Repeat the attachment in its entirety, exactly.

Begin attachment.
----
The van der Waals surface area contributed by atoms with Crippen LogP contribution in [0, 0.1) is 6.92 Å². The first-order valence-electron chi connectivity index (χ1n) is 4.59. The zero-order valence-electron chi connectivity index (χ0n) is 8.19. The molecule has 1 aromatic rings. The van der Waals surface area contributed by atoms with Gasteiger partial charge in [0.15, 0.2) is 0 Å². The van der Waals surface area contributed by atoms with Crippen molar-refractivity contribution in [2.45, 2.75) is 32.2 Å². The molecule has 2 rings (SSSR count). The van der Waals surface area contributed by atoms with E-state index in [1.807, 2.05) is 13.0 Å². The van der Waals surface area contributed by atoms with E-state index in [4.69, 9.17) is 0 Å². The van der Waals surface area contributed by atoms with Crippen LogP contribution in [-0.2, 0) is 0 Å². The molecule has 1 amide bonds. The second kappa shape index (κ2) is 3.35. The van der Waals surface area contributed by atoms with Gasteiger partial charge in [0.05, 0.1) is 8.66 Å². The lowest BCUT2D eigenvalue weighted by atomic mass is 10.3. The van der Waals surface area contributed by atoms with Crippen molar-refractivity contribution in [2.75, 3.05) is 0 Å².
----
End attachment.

The van der Waals surface area contributed by atoms with Crippen LogP contribution in [0, 0.1) is 6.92 Å². The first-order valence-electron chi connectivity index (χ1n) is 4.59. The zero-order valence-electron chi connectivity index (χ0n) is 8.19. The molecule has 1 aromatic rings. The van der Waals surface area contributed by atoms with Gasteiger partial charge in [0.15, 0.2) is 0 Å². The van der Waals surface area contributed by atoms with Crippen molar-refractivity contribution in [2.45, 2.75) is 32.2 Å². The molecule has 2 rings (SSSR count). The van der Waals surface area contributed by atoms with E-state index in [1.807, 2.05) is 13.0 Å². The van der Waals surface area contributed by atoms with E-state index in [4.69, 9.17) is 0 Å². The van der Waals surface area contributed by atoms with Crippen LogP contribution in [-0.2, 0) is 0 Å². The molecule has 1 amide bonds. The second kappa shape index (κ2) is 3.35. The van der Waals surface area contributed by atoms with Gasteiger partial charge in [0.05, 0.1) is 8.66 Å². The lowest BCUT2D eigenvalue weighted by atomic mass is 10.3. The van der Waals surface area contributed by atoms with Crippen molar-refractivity contribution in [2.75, 3.05) is 0 Å².